Heather Sarsons’ career in academia began as a proverbial example of Hickson’s “If at first you don’t succeed, try, try, try again.”
The UBC alumna (BA Honours ’11) applied to graduate school twice and didn’t get in. Discouraged, but persistent, Sarsons reapplied successfully and later went on to complete her PhD in economics from Harvard University. She is currently a postdoctoral fellow at the University of Toronto.
This summer, she will join the University of Chicago as an assistant professor in microeconomics.
She discusses her time at UBC and her research in a Q&A.
I started at Queen’s in the commerce program, but I was drawn to economics after a few classes. I researched a couple of different schools and took note of UBC, specifically the Honours option in economics. I had the opportunity to write a thesis about the correlation between income fluctuation and droughts in India. I’m also originally from Saskatchewan, so studying with mountains around appealed to me.
What was the best part about studying at UBC?
The people I met were amazing. Being a part of a large, international student body was great. I also ran on the cross country team, which was a lot of fun.
What was your journey to from UBC to Harvard like?
I applied to graduate school twice, and didn’t get in. It was discouraging, but the faculty in the economics department at UBC were super supportive. They wrote letter after letter for recommendation for me. I tried again. I eventually got a job as a research assistant, with the help of a faculty member, and that helped a lot.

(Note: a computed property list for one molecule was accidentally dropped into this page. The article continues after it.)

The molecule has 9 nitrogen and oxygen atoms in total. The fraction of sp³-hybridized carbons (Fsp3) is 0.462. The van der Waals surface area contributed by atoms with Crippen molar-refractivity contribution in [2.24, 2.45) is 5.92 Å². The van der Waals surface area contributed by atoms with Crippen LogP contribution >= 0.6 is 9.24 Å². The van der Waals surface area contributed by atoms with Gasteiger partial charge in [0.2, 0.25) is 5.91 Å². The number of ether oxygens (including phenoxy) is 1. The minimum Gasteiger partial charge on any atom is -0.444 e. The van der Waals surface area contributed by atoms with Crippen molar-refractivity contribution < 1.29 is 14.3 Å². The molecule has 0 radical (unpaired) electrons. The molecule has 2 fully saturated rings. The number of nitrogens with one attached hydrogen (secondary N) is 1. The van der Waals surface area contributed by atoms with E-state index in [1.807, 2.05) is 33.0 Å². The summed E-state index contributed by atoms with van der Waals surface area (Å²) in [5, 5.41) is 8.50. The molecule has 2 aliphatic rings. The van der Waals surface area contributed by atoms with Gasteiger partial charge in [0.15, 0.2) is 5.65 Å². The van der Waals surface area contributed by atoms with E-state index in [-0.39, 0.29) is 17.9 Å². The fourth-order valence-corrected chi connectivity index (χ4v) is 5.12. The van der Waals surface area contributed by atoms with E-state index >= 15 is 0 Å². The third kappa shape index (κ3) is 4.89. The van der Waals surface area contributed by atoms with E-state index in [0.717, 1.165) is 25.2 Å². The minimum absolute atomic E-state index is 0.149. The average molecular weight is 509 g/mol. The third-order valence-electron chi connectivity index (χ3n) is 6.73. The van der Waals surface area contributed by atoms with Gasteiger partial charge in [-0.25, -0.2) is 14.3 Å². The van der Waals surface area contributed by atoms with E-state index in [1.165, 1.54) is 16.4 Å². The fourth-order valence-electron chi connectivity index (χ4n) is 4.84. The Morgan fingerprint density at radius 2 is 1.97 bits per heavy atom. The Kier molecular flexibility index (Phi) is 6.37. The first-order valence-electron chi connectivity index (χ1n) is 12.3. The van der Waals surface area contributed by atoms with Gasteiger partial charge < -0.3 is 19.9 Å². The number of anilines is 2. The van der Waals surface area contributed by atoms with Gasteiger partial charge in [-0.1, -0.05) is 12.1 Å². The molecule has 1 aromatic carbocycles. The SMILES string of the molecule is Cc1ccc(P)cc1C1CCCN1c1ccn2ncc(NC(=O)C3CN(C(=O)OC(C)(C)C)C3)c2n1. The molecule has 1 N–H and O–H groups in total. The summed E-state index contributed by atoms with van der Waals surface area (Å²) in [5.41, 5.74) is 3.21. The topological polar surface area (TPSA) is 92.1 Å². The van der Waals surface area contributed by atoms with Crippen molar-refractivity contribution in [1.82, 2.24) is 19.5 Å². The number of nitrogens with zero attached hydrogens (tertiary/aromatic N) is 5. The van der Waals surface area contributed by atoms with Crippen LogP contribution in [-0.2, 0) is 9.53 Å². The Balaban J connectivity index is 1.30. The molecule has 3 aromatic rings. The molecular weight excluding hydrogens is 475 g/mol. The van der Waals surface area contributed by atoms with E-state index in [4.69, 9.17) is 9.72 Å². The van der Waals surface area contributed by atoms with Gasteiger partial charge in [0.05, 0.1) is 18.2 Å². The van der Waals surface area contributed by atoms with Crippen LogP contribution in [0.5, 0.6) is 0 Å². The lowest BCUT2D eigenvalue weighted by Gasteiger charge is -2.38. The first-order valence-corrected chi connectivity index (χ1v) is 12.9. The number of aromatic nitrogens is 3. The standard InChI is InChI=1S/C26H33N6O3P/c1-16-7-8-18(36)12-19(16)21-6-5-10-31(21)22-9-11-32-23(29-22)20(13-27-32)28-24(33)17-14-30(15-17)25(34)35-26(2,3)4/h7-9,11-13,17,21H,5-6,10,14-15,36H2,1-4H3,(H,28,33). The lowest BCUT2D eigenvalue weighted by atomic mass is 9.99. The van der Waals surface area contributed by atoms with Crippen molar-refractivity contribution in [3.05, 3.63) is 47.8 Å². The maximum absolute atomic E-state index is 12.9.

As an economics researcher, what does your work primarily focus on?
I do work on gender and race inequality in the U.S. and Canada. It’s a mix of labour and behavioural economics. I’m interested in how people form beliefs about others, and how those beliefs or biases can influence hiring and promotion decisions. One paper I’m wrapping up right now looks at how a person’s gender influences the way others interpret their ability to perform a certain task, specifically referring physicians to surgeons. The paper shows a male surgeon’s success on the operating table is attributed to his skill, but a female surgeon’s success is sometimes attributed to luck, or her receiving help. This impacts the number of medical referrals physicians make to male and female surgeons.
Do you have advice for graduating students?
I am really happy to be working in academia; you get to spend your time thinking about things you find interesting and important. I think graduate school is something you should do if you really love research. If you do, apply very broadly to schools.